‘Billions’ season 5 episode 5 recap: Bobby and Chuck should learn from ‘the Godfather’
Sometimes you have to break a bank to make one. Or something like that.
“Contract,” tonight’s episode of “Billions” (written by Theo Travers and directed by Adam Bernstein) finds Bobby Axelrod continuing his bizarre quest to start a bank and destroying another bank in the process.
Axis plans for his hometown of Yonkers have evolved beyond simply rebuilding every store brick by brick in their area of opportunity. He also wants to be Yonkers’ bank. He applied for a banking charter from the New York Department of Financial Services. Of course, state attorney general Chuck Rhoades wants, for some reason, to prevent him from getting the license.
We’re here to sort out what makes sense and what doesn’t. There are a lot of things that don’t work.
Chuck bribes DFS superintendent Leah Calder (Wendie Malick) to turn down Axis candidacy. In exchange, Chuck promises to sue the ex-fiancée of Calder’s son, who keeps the engagement ring, a family heirloom.
When he can’t use the law against the ex-fiancée, he concocts another ploy: he enlists Jackie Connerty (Michael Raymond-James), the brother of Bryan Connerty – the man Rhoades imprisoned – to steal the ring. .
Uh, what? Chuck brings Jackie into his office, in the middle of a workday, with hundreds of people around, and proposes this criminal enterprise to Jackie. Why would Chuck expose himself to this point? Why wouldn’t Jackie go to the federal government, put a string on, and destroy Chuck Rhoades? It’s bad enough that Chuck bribes the DFS, but he’s also orchestrating a stupid heist, and for what? To prevent Ax from having a bank?
Meanwhile, Ax has no qualms about committing crimes either. He meets Calder, who begins to stall. She tells him that there is already a bank, Vark Community Bank, in the zip code where he wants to deposit his bank. So, like, he can’t. Because there is already a bank there.
The DFS approves banking charters, not monopoly licenses. We are not aware of any restrictions regarding banks and postal codes. We understand that Calder is stagnating, but that’s a ridiculous objection, and Axis lawyer should have objected immediately. Instead, the lawyer simply shouts that Vark isn’t even FDIC insured.
Uh, yes it is. Community banks offer checking and savings accounts. Which means these accounts are FDIC insured. It may seem like a tiny point, but it becomes important later.
Calder’s objection forces Axis’ next bet: destroy Vark’s community bank. His traders are taken out of their daily jobs and tasked with devising a plan to ruin Vark. They decide to blame the bank for charging higher interest rates on loans to minorities than to whites. Ax tells the story to his favorite newspaper.
A few scenes later, Financial Journal reporter Randy Kornbluth (Brian Berrebbi), who is so close to Bobby that he appears to be working for Ax Capital, breaks the story as Vark suffers a banking crisis that will end it.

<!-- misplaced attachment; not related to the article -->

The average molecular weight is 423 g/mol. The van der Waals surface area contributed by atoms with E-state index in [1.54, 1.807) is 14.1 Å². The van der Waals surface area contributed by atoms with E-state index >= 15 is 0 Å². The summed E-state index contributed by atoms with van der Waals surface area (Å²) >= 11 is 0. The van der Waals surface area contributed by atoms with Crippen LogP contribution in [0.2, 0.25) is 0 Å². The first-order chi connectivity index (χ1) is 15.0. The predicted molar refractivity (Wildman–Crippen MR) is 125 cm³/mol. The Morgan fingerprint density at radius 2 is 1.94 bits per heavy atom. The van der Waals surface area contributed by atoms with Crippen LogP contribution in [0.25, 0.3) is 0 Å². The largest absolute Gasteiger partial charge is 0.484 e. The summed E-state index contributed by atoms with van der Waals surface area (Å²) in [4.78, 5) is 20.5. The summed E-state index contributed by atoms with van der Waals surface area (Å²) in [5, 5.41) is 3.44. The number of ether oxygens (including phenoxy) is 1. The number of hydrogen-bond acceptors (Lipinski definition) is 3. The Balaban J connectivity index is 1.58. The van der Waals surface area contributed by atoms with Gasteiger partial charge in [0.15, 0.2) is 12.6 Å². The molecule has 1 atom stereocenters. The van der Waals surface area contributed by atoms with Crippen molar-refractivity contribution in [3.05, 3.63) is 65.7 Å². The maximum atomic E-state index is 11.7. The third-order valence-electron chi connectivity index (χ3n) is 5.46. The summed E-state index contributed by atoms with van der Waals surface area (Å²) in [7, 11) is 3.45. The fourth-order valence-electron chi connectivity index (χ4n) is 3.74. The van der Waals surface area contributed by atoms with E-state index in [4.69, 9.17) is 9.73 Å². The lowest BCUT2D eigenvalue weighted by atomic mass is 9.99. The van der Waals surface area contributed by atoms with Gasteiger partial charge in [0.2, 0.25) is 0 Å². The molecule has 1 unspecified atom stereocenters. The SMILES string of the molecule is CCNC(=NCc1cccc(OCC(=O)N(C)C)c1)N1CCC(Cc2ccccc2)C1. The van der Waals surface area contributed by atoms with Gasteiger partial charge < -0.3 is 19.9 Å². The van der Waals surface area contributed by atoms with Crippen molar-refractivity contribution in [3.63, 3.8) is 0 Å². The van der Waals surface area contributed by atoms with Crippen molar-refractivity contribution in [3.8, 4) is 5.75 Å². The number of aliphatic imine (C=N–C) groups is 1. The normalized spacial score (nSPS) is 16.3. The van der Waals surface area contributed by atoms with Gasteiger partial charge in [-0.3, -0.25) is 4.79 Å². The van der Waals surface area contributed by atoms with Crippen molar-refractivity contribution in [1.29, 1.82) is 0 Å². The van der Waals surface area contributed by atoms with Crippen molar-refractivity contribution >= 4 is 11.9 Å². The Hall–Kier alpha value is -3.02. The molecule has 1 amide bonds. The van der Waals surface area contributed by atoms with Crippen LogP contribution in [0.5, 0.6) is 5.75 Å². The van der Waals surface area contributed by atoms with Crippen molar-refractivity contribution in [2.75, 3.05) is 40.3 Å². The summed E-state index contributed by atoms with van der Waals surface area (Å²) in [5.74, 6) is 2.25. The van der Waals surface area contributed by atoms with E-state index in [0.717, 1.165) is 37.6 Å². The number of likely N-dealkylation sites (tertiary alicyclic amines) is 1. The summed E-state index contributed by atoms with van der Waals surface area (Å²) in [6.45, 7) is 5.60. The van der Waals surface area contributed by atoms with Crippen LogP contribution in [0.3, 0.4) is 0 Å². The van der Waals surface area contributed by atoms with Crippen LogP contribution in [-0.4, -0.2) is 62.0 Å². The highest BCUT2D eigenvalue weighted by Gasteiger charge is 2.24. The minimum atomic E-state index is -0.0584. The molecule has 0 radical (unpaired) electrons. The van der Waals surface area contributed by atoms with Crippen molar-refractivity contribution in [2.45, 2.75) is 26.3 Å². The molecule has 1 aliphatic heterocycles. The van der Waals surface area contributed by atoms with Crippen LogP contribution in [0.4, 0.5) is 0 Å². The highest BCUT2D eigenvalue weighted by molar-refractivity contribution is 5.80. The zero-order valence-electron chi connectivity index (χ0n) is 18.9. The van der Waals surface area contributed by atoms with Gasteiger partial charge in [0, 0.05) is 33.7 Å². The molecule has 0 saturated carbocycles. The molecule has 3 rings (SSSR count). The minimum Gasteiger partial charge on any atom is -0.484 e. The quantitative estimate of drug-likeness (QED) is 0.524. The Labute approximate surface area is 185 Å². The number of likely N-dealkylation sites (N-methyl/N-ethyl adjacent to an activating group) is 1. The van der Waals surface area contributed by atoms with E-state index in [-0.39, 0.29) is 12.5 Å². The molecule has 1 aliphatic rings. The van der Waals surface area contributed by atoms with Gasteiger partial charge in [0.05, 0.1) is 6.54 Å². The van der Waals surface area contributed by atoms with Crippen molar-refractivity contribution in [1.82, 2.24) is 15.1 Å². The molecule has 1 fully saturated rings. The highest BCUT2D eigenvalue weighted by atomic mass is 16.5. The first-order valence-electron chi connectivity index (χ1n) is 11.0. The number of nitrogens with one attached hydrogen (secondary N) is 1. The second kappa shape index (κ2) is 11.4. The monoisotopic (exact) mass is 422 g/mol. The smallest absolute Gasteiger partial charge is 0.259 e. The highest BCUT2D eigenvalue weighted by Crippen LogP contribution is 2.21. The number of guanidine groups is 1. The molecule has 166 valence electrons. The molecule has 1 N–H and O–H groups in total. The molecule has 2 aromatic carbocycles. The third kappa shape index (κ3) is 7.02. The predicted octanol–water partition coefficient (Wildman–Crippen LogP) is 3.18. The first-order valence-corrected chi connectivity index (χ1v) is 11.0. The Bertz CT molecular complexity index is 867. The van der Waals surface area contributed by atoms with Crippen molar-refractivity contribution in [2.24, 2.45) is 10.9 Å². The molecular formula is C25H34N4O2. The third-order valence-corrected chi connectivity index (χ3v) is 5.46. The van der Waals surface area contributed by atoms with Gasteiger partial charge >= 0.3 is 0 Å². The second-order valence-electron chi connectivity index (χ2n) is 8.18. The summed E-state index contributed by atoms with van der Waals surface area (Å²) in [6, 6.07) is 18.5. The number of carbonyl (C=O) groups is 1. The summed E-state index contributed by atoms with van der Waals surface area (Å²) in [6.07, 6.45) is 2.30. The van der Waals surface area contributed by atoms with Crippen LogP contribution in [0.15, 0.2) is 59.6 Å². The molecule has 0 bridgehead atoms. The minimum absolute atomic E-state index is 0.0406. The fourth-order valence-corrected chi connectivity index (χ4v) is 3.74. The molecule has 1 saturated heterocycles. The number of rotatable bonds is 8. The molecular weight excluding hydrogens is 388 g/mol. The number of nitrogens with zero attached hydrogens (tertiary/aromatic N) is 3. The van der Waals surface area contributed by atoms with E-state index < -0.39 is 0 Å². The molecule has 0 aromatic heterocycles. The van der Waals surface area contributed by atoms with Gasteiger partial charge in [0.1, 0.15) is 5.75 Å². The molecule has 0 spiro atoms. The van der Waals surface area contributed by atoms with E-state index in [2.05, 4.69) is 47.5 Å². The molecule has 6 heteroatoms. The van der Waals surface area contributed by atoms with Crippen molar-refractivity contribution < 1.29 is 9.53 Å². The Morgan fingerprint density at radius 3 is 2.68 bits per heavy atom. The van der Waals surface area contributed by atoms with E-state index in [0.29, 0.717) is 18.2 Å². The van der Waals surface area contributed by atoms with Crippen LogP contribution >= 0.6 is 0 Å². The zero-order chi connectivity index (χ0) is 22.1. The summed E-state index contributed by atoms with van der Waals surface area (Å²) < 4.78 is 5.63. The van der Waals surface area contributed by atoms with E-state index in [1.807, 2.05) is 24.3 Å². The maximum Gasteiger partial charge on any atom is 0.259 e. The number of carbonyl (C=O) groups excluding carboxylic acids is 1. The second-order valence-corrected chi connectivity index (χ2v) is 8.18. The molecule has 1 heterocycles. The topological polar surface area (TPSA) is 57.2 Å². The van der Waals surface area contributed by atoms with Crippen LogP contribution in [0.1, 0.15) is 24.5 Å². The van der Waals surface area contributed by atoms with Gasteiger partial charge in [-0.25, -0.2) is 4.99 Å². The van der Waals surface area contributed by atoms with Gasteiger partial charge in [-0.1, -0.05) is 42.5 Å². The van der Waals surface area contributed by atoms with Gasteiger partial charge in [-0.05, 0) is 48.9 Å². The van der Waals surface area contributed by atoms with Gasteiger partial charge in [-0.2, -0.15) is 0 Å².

Listen, we get it. Access journalism is a problem in our industry. We don’t know how the other stores work, but we can promise you that Randy wouldn’t have a job in this Journal.
And this “bank run?” Nope. This does not happen, not with FDIC insurance. Even if the bank goes bankrupt, what normally happens is that another bank takes over. There would almost certainly always be a bank in that postcode. What could have happened, however, is that the exposure would have given rise to an investigation by the DFS. Who would have investigated the video. And found out who did it.
Has Ax really committed a crime here? He did not imagine the project, but he asked three employees to apply for loans from the bank using false information. Dollar Bill (Kelly AuCoin) used a false name, and Ben (Daniel Isaac) and Tuk (Dhruv Maheshwari) probably did too. Applying for a loan using false information is a crime.
Which raises a question: why would Ax do such a blindly stupid move? Since this series loves its references to “The Godfather”, we’re going to create one: People like Bobby Axelrod and Chuck Rhoades should use stamps, lots of stamps. You do not hire the jewelry thief yourself. You don’t personally approve of the bank bite and use your own employees to get started. That’s how you end up in jail.
Do you think Dollar Bill, Ben, and Tuk are all going to go to jail to protect Bobby? Do you think Jackie Connerty is going to protect Chuck?
These ploys just don’t make sense, and it raises a larger question about the “billions”. What is this show? You could take the exact same script, and in a different tone, it would be a parody of Wall Street in “Silicon Valley”. But the show also seems to fully adhere to the myth of the Master of the Universe. Is this the satire of Wall Street, or the glorification of it?
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